The Family in the New Millennium

World Voices Supporting the "Natural" Clan (3 vols.)

Book Notice

The Family in the New Millennium: World Voices Supporting the “Natural” Clan, 3 vols., edited by A. Scott Loveless and Thomas B. Holman (Westport, Conn.: Praeger, 2007). Vol. 1, The Place of Family in Human Society; vol. 2, Marriage and Human Dignity; vol. 3, Strengthening the Family.

The 2004 Doha International Conference for the Family yielded this collection of papers presented at venues around the world. If for no other reason, these volumes are valuable as proof that the family is a concern that unifies nations regardless of politics, religion, culture, and economic standing. And that proof gives hope to those of us who might otherwise despair at the rapid onslaught of antifamily forces.

The preface by Her Highness Sheikha Mozah Bint Nasser Al-Missned, Consort of His Highness the Emir of Qatar and President of the Supreme Council for Family Affairs of Qatar, establishes some of this collection’s basic themes. First, the family, as a school, plays an irreplaceable part in safeguarding “social stability and security” (1:ix). It is therefore critical that the family be recognized “as part of the solution rather than part of the problem” (1:x). For example, the family can prepare people who can dialog respectfully and rationally to forestall social disintegration and establish peace. Her Highness challenges the global society to cooperate in researching and adopting “references and standards that will safeguard the rights of the family and ensure its integration as an effective and constructive factor in all national, regional, and international development programs” (1.x).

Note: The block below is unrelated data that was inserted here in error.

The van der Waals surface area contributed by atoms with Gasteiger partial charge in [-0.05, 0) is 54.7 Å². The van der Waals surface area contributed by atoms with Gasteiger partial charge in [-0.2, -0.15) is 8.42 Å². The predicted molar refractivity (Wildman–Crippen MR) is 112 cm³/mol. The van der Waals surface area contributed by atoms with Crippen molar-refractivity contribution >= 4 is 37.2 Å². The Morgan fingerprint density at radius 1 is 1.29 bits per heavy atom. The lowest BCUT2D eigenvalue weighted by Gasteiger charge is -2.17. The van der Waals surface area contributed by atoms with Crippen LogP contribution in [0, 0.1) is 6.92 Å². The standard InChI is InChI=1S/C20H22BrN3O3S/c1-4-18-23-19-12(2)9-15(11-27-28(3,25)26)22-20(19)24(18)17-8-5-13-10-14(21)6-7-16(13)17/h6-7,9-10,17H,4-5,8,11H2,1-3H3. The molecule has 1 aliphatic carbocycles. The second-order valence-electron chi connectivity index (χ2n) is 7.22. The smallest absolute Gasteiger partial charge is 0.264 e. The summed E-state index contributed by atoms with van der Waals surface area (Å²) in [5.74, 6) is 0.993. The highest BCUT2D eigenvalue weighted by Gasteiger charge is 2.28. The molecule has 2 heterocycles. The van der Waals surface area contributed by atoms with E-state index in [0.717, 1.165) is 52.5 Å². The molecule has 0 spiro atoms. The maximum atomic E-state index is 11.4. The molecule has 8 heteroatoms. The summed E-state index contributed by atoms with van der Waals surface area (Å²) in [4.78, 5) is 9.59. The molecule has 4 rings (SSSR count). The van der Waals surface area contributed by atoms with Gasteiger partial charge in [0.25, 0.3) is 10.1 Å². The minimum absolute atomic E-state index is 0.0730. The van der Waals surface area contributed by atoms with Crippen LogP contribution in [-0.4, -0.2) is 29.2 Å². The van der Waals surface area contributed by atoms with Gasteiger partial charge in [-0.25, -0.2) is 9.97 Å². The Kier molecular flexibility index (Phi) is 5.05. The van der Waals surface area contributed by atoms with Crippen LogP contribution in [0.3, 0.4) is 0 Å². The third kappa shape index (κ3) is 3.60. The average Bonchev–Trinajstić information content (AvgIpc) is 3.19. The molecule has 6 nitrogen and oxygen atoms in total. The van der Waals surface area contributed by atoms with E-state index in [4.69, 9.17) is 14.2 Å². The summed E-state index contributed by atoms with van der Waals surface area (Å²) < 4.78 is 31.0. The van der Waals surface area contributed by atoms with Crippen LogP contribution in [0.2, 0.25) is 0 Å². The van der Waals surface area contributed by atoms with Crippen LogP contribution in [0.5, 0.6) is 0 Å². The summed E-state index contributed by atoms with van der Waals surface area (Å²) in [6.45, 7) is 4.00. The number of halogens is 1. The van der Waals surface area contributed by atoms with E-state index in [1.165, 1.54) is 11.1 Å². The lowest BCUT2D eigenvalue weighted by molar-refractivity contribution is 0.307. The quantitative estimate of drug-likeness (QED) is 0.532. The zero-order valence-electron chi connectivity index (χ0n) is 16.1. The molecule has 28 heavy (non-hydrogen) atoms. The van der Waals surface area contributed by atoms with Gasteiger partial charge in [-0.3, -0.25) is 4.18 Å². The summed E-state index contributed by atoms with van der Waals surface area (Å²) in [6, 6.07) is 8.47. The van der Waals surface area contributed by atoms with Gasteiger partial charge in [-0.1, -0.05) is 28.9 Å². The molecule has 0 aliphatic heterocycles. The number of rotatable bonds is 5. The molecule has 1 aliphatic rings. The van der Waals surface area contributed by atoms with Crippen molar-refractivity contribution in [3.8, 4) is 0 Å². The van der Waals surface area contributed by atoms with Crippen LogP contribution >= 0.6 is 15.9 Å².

This is high-minded rhetoric; however, it stems not from naïve optimism but from the urgency expressed in almost every article—that the natural family must be actively safeguarded. To that end, the global community is called upon to create policies and practices that will buttress and enhance the family.

Based on some of “the finest available scholarship” (1:xiii), these papers detail the many trends weakening the family, from aging populations to family-punitive taxes to the below-replacement fertility rates of sixty-one countries. But the research does not stop there. The causal factors for these trends are explored, as are—and this is even more eye-opening—the ways these trends interact.

Where other books present only the problems (often in less depth), these volumes also present solutions and showcase countries that recognize the crisis and are establishing policies to counter threats to the family. It is heartening to learn that Latvians, for example, faced “the grim realities” of their “demographic catastrophe” (3:341–42). They have developed a sixty-step plan to increase the chances of family survival, including special tax incentives, housing credits, changes in the adoption policies, aid to dysfunctional families, and various subsidies.

Although scholarly, the papers are readable and interesting. They are organized so that each complements the papers around it, yet a person can dip in anywhere for an enlightening read.


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